Sitting in my office in the late afternoon, I noticed the rain trickling down the window. The sky was grey and the darkness came on earlier than usual
I thought about what he had said, and realised that cancer had changed me. The whole experience had made me stronger inside, as if I could cope with anything. The money and possessions I had, all the stuff, it meant nothing to me. The only thing that mattered was the people I loved.
I had a feeling that some destiny awaited me; that my life was mapped out in some way, and maybe when that destiny caught up with me, I’d remember about the cancer and things wouldn’t seem so bad.
Christine Lewry Bio:
Christine Lewry lives in Hampshire, England, with her husband and two youngest children. She worked in the defence industry as a finance director for twenty years before leaving to write full-time. Thin Wire: A mother’s journey through her daughter’s heroin addiction (Amazon Kindle US) or (Amazon UK) (memoir) is her first book. She now hopes to write a novel.
Please visit Christine’s website, follow her on Twitter@christinelewry, and on Facebook, and on Goodreads.
Sonia Marsh Says: Christine, what an honest and open account of what it’s like to go through the various stages of cancer from detecting a lump, waiting for biopsy results, then surgery and chemotherapy. I connected with you describing all the emotions you went through during the various stages. Your writing is open and honest and your positive message, made me realize that there are always lessons to be learned from every situation in life, even the ones we fear the most.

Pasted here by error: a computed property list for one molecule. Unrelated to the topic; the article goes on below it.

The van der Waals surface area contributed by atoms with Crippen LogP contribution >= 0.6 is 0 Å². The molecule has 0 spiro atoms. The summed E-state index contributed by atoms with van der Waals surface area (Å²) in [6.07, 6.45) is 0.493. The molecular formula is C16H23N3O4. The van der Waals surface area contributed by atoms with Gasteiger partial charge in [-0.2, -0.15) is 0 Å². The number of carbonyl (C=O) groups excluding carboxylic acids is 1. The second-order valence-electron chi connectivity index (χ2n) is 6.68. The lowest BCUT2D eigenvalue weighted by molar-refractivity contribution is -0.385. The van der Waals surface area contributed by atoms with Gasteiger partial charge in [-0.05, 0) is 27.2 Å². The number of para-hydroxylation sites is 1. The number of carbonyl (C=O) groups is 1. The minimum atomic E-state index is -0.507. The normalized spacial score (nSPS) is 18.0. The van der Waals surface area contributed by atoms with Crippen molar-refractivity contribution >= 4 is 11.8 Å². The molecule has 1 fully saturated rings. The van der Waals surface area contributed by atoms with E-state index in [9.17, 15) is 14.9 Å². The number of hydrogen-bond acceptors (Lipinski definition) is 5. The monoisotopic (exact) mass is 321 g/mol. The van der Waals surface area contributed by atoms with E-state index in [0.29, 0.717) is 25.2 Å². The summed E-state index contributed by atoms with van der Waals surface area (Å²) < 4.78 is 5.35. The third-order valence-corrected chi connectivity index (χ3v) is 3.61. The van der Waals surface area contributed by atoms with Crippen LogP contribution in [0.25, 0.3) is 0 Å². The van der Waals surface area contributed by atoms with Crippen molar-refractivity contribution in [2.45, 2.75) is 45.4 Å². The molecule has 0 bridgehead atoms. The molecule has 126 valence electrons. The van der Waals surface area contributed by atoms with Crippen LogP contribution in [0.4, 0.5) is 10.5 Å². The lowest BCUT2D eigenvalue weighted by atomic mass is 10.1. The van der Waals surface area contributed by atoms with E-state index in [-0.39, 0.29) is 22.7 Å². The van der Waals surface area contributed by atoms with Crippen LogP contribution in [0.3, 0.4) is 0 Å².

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Sonia Marsh says
I know your story will inspire so many readers. We all know someone who has had cancer, and some may be going through their own treatments right now.
Thank you. For me to inspire just one other person would be amazing. I have been free of cancer for 12 years now and having a positive attitude helped me to cope and, I believe, helped my body to heal. We don’t always ask for tough times to come our way, but when they do we have to find our inner strength and carry on, after all we are Gutsy women, mums, wives, sisters and daughters – others rely on us x
Richard Lawry says
Because of my work with the American Cancer society and Relay For Life, this story really made an impact on me.